In the 1911 census Arthur and Florence were living in 18 Union Road, Clapham where Arthur worked as an Artist on his own account at home.  (Googling his name as either Arthur or Pat doesn’t bring up mention of him)  They had no children.  

The next mention of them is in the London Electoral Rolls where in 1929/30 they’re in 41 Burlington Road, Chiswick, along with Florence's widowed brother Percy Louis. 

After that there is no trace.  Neither Arthur nor Florence is listed in the 1939 Register, so I presume they were already in France. 

Arthur’s widow Florence died aged 91 on 30 October 1955 in ‘Hollinghurst’, Sedlescombe Road North, St. Leonards, Hastings, Sussex, her niece Miss Marie Elsie Therese Fisher being the informant on her death certificate. 

It appears that neither Arthur nor Florence left a will. 


Arthur’s census details

1881 - 59 Upham Park Rd, Walworth - aged 9, with parents James W 40, an Advertisement Canvasser, & Louisa 41, and brothers Herbert John 13, Charles C 7, Walter 5, Albert 3 & Philip 1.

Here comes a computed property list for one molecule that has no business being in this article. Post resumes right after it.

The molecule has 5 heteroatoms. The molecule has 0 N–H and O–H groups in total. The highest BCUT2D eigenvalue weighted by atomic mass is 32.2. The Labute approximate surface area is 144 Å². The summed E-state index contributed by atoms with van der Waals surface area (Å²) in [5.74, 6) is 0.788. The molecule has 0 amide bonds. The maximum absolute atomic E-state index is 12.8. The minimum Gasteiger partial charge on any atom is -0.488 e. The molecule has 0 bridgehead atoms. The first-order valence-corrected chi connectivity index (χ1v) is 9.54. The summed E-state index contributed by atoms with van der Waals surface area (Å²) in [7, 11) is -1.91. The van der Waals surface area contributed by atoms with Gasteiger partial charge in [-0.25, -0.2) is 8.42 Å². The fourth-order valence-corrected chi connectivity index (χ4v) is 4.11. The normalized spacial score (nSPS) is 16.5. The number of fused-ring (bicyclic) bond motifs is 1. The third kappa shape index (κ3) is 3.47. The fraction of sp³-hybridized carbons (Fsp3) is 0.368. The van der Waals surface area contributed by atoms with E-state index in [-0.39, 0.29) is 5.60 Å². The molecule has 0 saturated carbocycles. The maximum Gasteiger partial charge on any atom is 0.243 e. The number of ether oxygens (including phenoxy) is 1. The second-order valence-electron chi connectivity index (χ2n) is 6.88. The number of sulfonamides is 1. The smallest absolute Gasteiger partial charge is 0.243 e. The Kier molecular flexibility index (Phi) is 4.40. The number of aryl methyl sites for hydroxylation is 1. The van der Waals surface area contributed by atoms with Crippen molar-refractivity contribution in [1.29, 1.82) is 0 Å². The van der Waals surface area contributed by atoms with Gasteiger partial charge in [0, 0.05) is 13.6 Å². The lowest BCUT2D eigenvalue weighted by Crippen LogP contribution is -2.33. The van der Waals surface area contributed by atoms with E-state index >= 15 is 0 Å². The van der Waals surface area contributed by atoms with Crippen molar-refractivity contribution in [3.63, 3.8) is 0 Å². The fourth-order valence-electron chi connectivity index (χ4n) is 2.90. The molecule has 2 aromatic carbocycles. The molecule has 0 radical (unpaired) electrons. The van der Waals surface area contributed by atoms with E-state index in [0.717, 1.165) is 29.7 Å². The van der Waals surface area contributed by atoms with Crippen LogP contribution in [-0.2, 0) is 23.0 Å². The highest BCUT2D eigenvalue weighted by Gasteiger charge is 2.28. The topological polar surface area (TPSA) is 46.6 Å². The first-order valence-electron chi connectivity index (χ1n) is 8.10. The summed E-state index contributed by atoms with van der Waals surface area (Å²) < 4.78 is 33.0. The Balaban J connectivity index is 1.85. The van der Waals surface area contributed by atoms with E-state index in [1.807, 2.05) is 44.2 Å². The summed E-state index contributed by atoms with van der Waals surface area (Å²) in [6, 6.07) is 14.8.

1891 - 365 Goldhawk Rd, Hammersmith - aged 19, an articled pupil Artist Etcher, with parents James W 50, Advertising Agent, & Louisa 49, and brothers William J 25, Artist’s Etcher, Herbert J 23, Journalist, Claude C 17, Albert E 13, Philip 11 & Ernest 9.

1901 - still at 365 - aged 29, Artist (Sculptor), with parents James W 60, Advertising Agent & Louisa 60, and brothers William J 35, Artist (Sculptor), Herbert J 33, Journalist, Claude B 27, Clerk in Advertising, Albert E 23, Printer’s apprentice, Philip 21, Advertising clerk, & Ernest 19, Solicitor’s Clerk.

The documents associated with this research, census forms etc, are available at this link.

 Margaret Smith, November 2017